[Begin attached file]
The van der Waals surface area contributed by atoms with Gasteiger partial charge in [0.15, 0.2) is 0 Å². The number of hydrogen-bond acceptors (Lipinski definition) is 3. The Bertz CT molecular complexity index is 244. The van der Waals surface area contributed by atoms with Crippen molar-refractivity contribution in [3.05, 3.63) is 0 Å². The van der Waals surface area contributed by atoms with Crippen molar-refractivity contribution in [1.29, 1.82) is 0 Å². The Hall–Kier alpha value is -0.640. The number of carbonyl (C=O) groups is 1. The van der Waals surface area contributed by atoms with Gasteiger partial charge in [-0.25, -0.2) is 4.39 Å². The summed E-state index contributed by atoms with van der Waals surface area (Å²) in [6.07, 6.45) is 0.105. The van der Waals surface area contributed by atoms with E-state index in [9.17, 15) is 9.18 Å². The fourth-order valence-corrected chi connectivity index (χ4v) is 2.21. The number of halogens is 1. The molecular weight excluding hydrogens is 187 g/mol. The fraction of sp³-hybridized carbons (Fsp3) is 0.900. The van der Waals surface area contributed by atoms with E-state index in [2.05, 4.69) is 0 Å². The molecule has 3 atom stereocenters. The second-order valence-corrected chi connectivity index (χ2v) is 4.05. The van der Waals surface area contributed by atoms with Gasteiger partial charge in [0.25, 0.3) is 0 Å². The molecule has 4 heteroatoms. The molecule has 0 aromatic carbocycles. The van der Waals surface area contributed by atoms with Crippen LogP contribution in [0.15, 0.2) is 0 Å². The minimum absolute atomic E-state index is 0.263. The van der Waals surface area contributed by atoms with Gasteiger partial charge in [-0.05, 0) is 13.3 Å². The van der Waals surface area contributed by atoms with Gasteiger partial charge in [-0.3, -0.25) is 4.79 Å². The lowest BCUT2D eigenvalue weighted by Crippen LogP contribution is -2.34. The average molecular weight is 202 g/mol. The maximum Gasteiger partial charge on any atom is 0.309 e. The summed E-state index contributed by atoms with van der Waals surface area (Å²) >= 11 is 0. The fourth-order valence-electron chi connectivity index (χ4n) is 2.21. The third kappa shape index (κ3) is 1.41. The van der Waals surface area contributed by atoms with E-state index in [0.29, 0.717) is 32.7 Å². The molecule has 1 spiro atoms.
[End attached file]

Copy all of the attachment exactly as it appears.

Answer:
The van der Waals surface area contributed by atoms with Gasteiger partial charge in [0.15, 0.2) is 0 Å². The number of hydrogen-bond acceptors (Lipinski definition) is 3. The Bertz CT molecular complexity index is 244. The van der Waals surface area contributed by atoms with Crippen molar-refractivity contribution in [3.05, 3.63) is 0 Å². The van der Waals surface area contributed by atoms with Crippen molar-refractivity contribution in [1.29, 1.82) is 0 Å². The Hall–Kier alpha value is -0.640. The number of carbonyl (C=O) groups is 1. The van der Waals surface area contributed by atoms with Gasteiger partial charge in [-0.25, -0.2) is 4.39 Å². The summed E-state index contributed by atoms with van der Waals surface area (Å²) in [6.07, 6.45) is 0.105. The van der Waals surface area contributed by atoms with E-state index in [9.17, 15) is 9.18 Å². The fourth-order valence-corrected chi connectivity index (χ4v) is 2.21. The number of halogens is 1. The molecular weight excluding hydrogens is 187 g/mol. The fraction of sp³-hybridized carbons (Fsp3) is 0.900. The van der Waals surface area contributed by atoms with E-state index in [2.05, 4.69) is 0 Å². The molecule has 3 atom stereocenters. The second-order valence-corrected chi connectivity index (χ2v) is 4.05. The van der Waals surface area contributed by atoms with Gasteiger partial charge in [0.25, 0.3) is 0 Å². The molecule has 4 heteroatoms. The molecule has 0 aromatic carbocycles. The van der Waals surface area contributed by atoms with Crippen LogP contribution in [0.15, 0.2) is 0 Å². The minimum absolute atomic E-state index is 0.263. The van der Waals surface area contributed by atoms with Gasteiger partial charge in [-0.05, 0) is 13.3 Å². The van der Waals surface area contributed by atoms with Gasteiger partial charge in [-0.3, -0.25) is 4.79 Å². The lowest BCUT2D eigenvalue weighted by Crippen LogP contribution is -2.34. The average molecular weight is 202 g/mol. The maximum Gasteiger partial charge on any atom is 0.309 e. The summed E-state index contributed by atoms with van der Waals surface area (Å²) >= 11 is 0. The fourth-order valence-electron chi connectivity index (χ4n) is 2.21. The third kappa shape index (κ3) is 1.41. The van der Waals surface area contributed by atoms with E-state index in [0.29, 0.717) is 32.7 Å². The molecule has 1 spiro atoms.